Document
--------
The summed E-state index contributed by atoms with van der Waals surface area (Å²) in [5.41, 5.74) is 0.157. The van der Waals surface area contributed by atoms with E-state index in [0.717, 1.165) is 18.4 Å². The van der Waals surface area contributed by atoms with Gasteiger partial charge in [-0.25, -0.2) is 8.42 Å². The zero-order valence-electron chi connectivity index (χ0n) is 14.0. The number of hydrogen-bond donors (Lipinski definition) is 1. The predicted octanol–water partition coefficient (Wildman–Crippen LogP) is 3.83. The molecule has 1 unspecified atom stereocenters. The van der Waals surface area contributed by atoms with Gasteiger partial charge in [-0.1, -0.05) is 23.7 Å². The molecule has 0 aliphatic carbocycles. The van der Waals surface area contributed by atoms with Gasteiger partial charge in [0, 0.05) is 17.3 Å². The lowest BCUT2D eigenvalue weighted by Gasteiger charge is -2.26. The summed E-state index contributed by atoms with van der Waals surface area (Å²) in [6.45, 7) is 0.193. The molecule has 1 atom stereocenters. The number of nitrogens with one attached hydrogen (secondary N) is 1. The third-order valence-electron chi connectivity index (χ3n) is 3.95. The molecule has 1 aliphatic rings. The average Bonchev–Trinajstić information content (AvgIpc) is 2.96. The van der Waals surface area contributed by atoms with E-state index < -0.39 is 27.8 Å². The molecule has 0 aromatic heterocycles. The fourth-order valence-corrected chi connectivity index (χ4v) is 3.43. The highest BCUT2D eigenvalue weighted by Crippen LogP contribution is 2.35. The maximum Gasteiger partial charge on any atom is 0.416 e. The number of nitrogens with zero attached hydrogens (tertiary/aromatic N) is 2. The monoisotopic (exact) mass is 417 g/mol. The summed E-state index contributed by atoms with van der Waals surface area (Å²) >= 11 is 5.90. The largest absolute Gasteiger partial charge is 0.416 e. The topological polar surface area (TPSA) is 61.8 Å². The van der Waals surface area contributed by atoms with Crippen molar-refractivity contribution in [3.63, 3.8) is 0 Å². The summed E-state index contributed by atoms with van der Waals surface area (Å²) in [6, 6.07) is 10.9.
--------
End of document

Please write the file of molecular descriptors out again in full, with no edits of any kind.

The summed E-state index contributed by atoms with van der Waals surface area (Å²) in [5.41, 5.74) is 0.157. The van der Waals surface area contributed by atoms with E-state index in [0.717, 1.165) is 18.4 Å². The van der Waals surface area contributed by atoms with Gasteiger partial charge in [-0.25, -0.2) is 8.42 Å². The zero-order valence-electron chi connectivity index (χ0n) is 14.0. The number of hydrogen-bond donors (Lipinski definition) is 1. The predicted octanol–water partition coefficient (Wildman–Crippen LogP) is 3.83. The molecule has 1 unspecified atom stereocenters. The van der Waals surface area contributed by atoms with Gasteiger partial charge in [-0.1, -0.05) is 23.7 Å². The molecule has 0 aliphatic carbocycles. The van der Waals surface area contributed by atoms with Gasteiger partial charge in [0, 0.05) is 17.3 Å². The lowest BCUT2D eigenvalue weighted by Gasteiger charge is -2.26. The summed E-state index contributed by atoms with van der Waals surface area (Å²) in [6.45, 7) is 0.193. The molecule has 1 atom stereocenters. The number of nitrogens with one attached hydrogen (secondary N) is 1. The third-order valence-electron chi connectivity index (χ3n) is 3.95. The molecule has 1 aliphatic rings. The average Bonchev–Trinajstić information content (AvgIpc) is 2.96. The van der Waals surface area contributed by atoms with E-state index < -0.39 is 27.8 Å². The molecule has 0 aromatic heterocycles. The fourth-order valence-corrected chi connectivity index (χ4v) is 3.43. The highest BCUT2D eigenvalue weighted by Crippen LogP contribution is 2.35. The maximum Gasteiger partial charge on any atom is 0.416 e. The number of nitrogens with zero attached hydrogens (tertiary/aromatic N) is 2. The monoisotopic (exact) mass is 417 g/mol. The summed E-state index contributed by atoms with van der Waals surface area (Å²) >= 11 is 5.90. The largest absolute Gasteiger partial charge is 0.416 e. The topological polar surface area (TPSA) is 61.8 Å². The van der Waals surface area contributed by atoms with Crippen molar-refractivity contribution in [3.63, 3.8) is 0 Å². The summed E-state index contributed by atoms with van der Waals surface area (Å²) in [6, 6.07) is 10.9.